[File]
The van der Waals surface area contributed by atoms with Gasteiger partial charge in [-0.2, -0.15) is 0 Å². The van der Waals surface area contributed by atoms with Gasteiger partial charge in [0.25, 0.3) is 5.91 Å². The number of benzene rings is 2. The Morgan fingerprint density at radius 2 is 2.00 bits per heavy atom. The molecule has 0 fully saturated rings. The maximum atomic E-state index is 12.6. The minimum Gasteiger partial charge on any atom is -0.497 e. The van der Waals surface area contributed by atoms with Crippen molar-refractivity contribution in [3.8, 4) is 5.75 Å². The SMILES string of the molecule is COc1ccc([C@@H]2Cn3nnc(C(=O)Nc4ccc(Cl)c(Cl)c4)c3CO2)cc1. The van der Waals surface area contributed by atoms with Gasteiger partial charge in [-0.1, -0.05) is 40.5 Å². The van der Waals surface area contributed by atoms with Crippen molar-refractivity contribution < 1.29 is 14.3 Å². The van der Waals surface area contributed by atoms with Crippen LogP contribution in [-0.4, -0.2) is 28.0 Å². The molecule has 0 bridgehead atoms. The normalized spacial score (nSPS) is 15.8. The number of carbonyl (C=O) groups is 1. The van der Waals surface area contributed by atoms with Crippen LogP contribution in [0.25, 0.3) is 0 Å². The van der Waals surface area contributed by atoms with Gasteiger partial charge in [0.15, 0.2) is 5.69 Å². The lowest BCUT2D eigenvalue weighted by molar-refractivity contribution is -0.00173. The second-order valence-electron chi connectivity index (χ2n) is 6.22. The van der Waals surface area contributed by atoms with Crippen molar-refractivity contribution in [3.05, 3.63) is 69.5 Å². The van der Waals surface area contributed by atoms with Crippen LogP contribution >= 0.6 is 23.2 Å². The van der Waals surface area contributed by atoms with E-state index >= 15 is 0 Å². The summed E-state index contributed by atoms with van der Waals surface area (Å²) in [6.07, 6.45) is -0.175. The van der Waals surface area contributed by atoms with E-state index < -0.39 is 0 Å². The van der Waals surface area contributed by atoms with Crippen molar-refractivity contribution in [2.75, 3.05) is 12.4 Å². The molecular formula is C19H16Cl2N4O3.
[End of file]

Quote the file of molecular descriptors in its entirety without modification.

The van der Waals surface area contributed by atoms with Gasteiger partial charge in [-0.2, -0.15) is 0 Å². The van der Waals surface area contributed by atoms with Gasteiger partial charge in [0.25, 0.3) is 5.91 Å². The number of benzene rings is 2. The Morgan fingerprint density at radius 2 is 2.00 bits per heavy atom. The molecule has 0 fully saturated rings. The maximum atomic E-state index is 12.6. The minimum Gasteiger partial charge on any atom is -0.497 e. The van der Waals surface area contributed by atoms with Crippen molar-refractivity contribution in [3.8, 4) is 5.75 Å². The SMILES string of the molecule is COc1ccc([C@@H]2Cn3nnc(C(=O)Nc4ccc(Cl)c(Cl)c4)c3CO2)cc1. The van der Waals surface area contributed by atoms with Gasteiger partial charge in [-0.1, -0.05) is 40.5 Å². The van der Waals surface area contributed by atoms with Crippen molar-refractivity contribution < 1.29 is 14.3 Å². The van der Waals surface area contributed by atoms with Crippen LogP contribution in [-0.4, -0.2) is 28.0 Å². The molecule has 0 bridgehead atoms. The normalized spacial score (nSPS) is 15.8. The number of carbonyl (C=O) groups is 1. The van der Waals surface area contributed by atoms with Crippen LogP contribution in [0.25, 0.3) is 0 Å². The van der Waals surface area contributed by atoms with Gasteiger partial charge in [0.15, 0.2) is 5.69 Å². The lowest BCUT2D eigenvalue weighted by molar-refractivity contribution is -0.00173. The second-order valence-electron chi connectivity index (χ2n) is 6.22. The van der Waals surface area contributed by atoms with Crippen molar-refractivity contribution in [3.05, 3.63) is 69.5 Å². The van der Waals surface area contributed by atoms with Crippen LogP contribution >= 0.6 is 23.2 Å². The van der Waals surface area contributed by atoms with E-state index >= 15 is 0 Å². The summed E-state index contributed by atoms with van der Waals surface area (Å²) in [6.07, 6.45) is -0.175. The van der Waals surface area contributed by atoms with E-state index < -0.39 is 0 Å². The van der Waals surface area contributed by atoms with Crippen molar-refractivity contribution in [2.75, 3.05) is 12.4 Å². The molecular formula is C19H16Cl2N4O3.